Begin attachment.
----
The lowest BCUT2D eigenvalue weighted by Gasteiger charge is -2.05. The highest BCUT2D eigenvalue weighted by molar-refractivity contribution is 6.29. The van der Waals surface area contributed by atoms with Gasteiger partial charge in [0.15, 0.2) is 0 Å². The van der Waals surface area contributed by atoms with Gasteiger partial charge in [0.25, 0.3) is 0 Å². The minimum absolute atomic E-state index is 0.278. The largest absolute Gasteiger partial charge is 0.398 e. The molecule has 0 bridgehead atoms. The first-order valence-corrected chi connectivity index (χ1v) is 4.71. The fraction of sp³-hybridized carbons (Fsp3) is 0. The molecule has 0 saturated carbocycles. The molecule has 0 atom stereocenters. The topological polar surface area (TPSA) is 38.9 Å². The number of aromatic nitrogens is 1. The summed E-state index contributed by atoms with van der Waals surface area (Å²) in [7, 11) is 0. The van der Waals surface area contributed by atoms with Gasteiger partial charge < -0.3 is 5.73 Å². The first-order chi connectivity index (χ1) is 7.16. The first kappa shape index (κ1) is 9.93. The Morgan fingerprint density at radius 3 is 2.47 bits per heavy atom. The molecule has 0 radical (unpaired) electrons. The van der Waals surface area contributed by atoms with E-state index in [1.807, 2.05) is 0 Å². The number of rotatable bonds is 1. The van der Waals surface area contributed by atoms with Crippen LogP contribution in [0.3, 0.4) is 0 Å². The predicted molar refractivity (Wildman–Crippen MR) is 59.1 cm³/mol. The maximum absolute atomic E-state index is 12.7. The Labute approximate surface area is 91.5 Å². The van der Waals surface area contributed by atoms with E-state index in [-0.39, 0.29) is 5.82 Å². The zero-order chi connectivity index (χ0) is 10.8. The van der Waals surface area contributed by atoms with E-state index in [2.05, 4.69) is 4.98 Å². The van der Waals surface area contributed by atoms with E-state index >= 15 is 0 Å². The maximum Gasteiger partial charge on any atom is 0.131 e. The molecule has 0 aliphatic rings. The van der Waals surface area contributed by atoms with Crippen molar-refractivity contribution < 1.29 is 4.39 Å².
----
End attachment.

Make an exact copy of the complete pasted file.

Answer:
The lowest BCUT2D eigenvalue weighted by Gasteiger charge is -2.05. The highest BCUT2D eigenvalue weighted by molar-refractivity contribution is 6.29. The van der Waals surface area contributed by atoms with Gasteiger partial charge in [0.15, 0.2) is 0 Å². The van der Waals surface area contributed by atoms with Gasteiger partial charge in [0.25, 0.3) is 0 Å². The minimum absolute atomic E-state index is 0.278. The largest absolute Gasteiger partial charge is 0.398 e. The molecule has 0 bridgehead atoms. The first-order valence-corrected chi connectivity index (χ1v) is 4.71. The fraction of sp³-hybridized carbons (Fsp3) is 0. The molecule has 0 saturated carbocycles. The molecule has 0 atom stereocenters. The topological polar surface area (TPSA) is 38.9 Å². The number of aromatic nitrogens is 1. The summed E-state index contributed by atoms with van der Waals surface area (Å²) in [7, 11) is 0. The van der Waals surface area contributed by atoms with Gasteiger partial charge < -0.3 is 5.73 Å². The first-order chi connectivity index (χ1) is 7.16. The first kappa shape index (κ1) is 9.93. The Morgan fingerprint density at radius 3 is 2.47 bits per heavy atom. The molecule has 0 radical (unpaired) electrons. The van der Waals surface area contributed by atoms with E-state index in [1.807, 2.05) is 0 Å². The number of rotatable bonds is 1. The van der Waals surface area contributed by atoms with Crippen LogP contribution in [0.3, 0.4) is 0 Å². The predicted molar refractivity (Wildman–Crippen MR) is 59.1 cm³/mol. The maximum absolute atomic E-state index is 12.7. The Labute approximate surface area is 91.5 Å². The van der Waals surface area contributed by atoms with E-state index in [-0.39, 0.29) is 5.82 Å². The zero-order chi connectivity index (χ0) is 10.8. The van der Waals surface area contributed by atoms with E-state index in [2.05, 4.69) is 4.98 Å². The van der Waals surface area contributed by atoms with E-state index >= 15 is 0 Å². The maximum Gasteiger partial charge on any atom is 0.131 e. The molecule has 0 aliphatic rings. The van der Waals surface area contributed by atoms with Crippen molar-refractivity contribution < 1.29 is 4.39 Å².